Target: Investment Thesis
Target (TGT) has performed exceptionally well so far through the COVID-19 pandemic. While first half results have been well above expectations, the bar was set very low. Taking a longer-term view, growth rates over the next few years will be below growth rates over the previous couple of years, based on current analysts’ consensus EPS estimates. A high P/E ratio compared to historical levels is a concern. Target is not an attractive “buy” at present share price levels, particularly for those concerned with capital preservation in the short to medium term. For those with a longer-term investment horizon, the company appears very solid financially with evidence of management being very much in the interests of shareholders. Buying at a lower share price would give some cushion against multiple contraction. A more comprehensive analysis and discussion follows with a further summation at end.
Below I address the following:
- The Dividend Growth Income+ Club Approach
- Reviewing Target ‘s Historical Shareholder Returns
- Checking The Target Balance Sheet And “Equity Bucket
The Dividend Growth Income+ Club Approach
The logo of the DGI+ Club explained:
Total Return, Dividends, Share Price
The only way an investor can achieve a positive return on an investment in shares is through receipt of dividends and/or an increase in the share price above the buy price – the only way.
The engines and the lubrication, along with human talent, driving the business. Shareholders have no legal rights to or ownership of the assets. Shareholders in a limited liability company have no legal obligations with respect to the liabilities.
Shareholders have an equitable entitlement to their equity in the company. Equity is increased by capital raised from shareholders and by earnings of the company. While shareholders have an equitable entitlement to their equity in the company, they have little to no say in how the equity is distributed. In some companies, management actions with respect to shareholders’ equity do not always benefit shareholders and can be highly detrimental to shareholders. At the DGI+ Club, we take the extra step of checking the “Equity Bucket” for “leaks,” i.e. effective distributions out of equity that do not benefit shareholders.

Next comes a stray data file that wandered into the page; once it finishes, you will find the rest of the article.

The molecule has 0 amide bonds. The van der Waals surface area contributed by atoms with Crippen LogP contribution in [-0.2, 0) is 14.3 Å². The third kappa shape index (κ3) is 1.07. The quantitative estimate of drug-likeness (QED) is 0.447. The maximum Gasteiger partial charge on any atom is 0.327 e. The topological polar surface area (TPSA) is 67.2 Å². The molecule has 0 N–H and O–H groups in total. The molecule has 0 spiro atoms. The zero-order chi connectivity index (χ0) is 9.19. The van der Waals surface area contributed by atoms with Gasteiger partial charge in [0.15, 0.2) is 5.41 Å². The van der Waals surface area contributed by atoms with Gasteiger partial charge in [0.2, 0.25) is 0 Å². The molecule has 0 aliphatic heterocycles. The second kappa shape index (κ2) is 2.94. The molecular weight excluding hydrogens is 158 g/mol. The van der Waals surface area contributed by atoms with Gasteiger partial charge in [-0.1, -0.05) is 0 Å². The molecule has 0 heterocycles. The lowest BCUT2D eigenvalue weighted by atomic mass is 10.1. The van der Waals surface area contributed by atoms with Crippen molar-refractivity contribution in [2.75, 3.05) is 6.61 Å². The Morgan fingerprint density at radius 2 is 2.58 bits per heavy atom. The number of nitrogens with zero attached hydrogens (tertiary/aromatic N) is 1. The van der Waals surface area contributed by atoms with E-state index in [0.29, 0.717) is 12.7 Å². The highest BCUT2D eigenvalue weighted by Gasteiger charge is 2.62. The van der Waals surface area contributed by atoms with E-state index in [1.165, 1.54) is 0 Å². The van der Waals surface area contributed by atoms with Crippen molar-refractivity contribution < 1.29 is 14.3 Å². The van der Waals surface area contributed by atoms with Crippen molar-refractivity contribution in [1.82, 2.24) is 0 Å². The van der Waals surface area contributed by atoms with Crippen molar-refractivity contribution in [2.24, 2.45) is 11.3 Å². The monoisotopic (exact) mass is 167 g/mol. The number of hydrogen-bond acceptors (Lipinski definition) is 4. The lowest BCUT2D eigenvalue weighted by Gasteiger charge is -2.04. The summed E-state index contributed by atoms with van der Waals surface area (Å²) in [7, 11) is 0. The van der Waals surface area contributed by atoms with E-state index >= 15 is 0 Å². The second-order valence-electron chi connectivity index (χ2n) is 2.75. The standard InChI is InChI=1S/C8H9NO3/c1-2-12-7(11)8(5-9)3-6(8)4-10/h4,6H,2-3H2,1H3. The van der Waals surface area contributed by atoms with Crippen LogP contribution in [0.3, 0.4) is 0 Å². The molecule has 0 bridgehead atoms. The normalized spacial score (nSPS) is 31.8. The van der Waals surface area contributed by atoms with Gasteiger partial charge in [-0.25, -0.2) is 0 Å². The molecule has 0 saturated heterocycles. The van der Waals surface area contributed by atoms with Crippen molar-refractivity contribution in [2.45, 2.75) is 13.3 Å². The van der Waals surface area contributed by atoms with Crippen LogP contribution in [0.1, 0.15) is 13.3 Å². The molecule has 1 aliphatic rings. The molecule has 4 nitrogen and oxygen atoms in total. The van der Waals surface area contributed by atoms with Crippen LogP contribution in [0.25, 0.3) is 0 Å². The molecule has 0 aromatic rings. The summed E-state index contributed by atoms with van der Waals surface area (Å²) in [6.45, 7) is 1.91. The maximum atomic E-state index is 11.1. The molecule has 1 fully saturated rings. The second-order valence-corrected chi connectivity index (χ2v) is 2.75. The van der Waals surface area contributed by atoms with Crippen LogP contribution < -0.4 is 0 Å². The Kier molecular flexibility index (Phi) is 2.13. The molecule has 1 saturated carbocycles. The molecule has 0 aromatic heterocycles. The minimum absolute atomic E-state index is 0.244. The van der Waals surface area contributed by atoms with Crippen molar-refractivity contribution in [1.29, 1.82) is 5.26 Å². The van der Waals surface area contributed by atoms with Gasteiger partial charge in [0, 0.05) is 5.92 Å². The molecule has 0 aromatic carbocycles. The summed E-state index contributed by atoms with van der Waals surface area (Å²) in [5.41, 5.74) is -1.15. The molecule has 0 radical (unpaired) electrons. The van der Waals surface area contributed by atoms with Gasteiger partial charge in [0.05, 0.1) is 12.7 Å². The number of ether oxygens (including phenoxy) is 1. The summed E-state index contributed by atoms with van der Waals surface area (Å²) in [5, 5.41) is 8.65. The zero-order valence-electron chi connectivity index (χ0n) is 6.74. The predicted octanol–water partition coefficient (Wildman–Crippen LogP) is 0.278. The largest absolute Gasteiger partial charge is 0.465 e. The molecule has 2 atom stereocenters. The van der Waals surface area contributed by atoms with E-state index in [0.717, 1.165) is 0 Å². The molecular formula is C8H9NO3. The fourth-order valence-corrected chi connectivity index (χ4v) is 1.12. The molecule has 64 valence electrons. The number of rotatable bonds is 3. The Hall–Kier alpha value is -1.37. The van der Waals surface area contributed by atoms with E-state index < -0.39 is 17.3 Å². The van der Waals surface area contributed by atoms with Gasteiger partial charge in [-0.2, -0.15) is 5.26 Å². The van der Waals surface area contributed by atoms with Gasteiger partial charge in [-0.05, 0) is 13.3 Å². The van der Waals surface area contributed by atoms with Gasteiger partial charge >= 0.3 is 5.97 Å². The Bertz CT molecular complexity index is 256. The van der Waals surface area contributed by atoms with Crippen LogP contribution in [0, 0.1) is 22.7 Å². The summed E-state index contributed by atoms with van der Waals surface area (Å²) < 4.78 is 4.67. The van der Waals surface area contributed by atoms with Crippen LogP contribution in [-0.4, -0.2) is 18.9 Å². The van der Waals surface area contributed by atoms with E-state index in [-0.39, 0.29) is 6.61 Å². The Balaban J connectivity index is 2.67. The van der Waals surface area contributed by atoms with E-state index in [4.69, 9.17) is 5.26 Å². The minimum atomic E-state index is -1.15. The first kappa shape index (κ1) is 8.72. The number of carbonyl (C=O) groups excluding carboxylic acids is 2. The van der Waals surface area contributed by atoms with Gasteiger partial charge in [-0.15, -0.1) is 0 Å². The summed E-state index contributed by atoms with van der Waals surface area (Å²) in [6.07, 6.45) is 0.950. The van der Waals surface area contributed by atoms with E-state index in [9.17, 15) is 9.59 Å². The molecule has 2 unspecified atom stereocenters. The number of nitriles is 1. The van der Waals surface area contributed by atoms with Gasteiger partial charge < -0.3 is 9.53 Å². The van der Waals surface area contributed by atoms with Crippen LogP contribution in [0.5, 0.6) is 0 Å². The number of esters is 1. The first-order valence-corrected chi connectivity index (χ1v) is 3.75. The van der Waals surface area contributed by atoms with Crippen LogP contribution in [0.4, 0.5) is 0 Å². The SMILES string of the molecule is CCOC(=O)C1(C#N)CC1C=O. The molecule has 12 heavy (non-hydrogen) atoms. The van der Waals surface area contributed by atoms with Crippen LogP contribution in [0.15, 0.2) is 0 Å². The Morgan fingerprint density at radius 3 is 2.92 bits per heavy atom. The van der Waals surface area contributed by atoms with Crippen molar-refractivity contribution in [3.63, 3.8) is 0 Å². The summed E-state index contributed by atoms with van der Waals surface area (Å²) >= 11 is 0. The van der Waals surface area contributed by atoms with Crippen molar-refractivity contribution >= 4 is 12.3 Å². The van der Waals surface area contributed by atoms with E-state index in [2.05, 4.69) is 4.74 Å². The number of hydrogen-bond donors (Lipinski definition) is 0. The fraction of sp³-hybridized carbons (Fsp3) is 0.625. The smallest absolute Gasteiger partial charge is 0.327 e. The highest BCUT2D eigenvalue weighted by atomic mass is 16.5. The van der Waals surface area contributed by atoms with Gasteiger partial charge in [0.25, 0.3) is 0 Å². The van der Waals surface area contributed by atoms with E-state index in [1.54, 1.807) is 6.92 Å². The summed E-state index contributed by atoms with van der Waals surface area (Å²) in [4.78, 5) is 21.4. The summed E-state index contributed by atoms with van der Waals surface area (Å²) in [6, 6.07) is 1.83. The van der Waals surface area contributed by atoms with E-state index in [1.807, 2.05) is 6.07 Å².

Reviewing Target’s Historical Shareholder Returns
In Table 1 below, I provide details of actual rates of return for Target shareholders investing in the company over the last five years.
Table 1 – Target: Historical Shareholder Returns
For many stocks where I create a table similar to Table 1 above, I find a wide range of returns indicating a degree of volatility and risk. Table 1 shows the results for Target were overwhelmingly positive, with double-digit returns for eight different investors, each investing $3,000 over the last five years and holding to the present. The returns range from 15.3% to 66.1%. These rates of return are not just hypothetical results. They are very real results for anyone who purchased shares on the various dates and held through to third quarter 2020. In the above examples, the assumed share sale price is the same for all investors, illustrating the impact on returns of the price at which an investor buys shares.
Assessment Based On Quant Ratings For Share Investment Decisions
Share buy price, dividends, share sale price, and duration the shares are held are the only factors affecting the return on an investment in shares. That makes potential share sale price the single most important and uncontrollable unknown when making a share buy decision. My expertise is in fundamental analysis, but I recognize any methodology, Quant or Elliott Waves or other techniques providing assistance in assessing possible future share price direction, can be of benefit to share investors.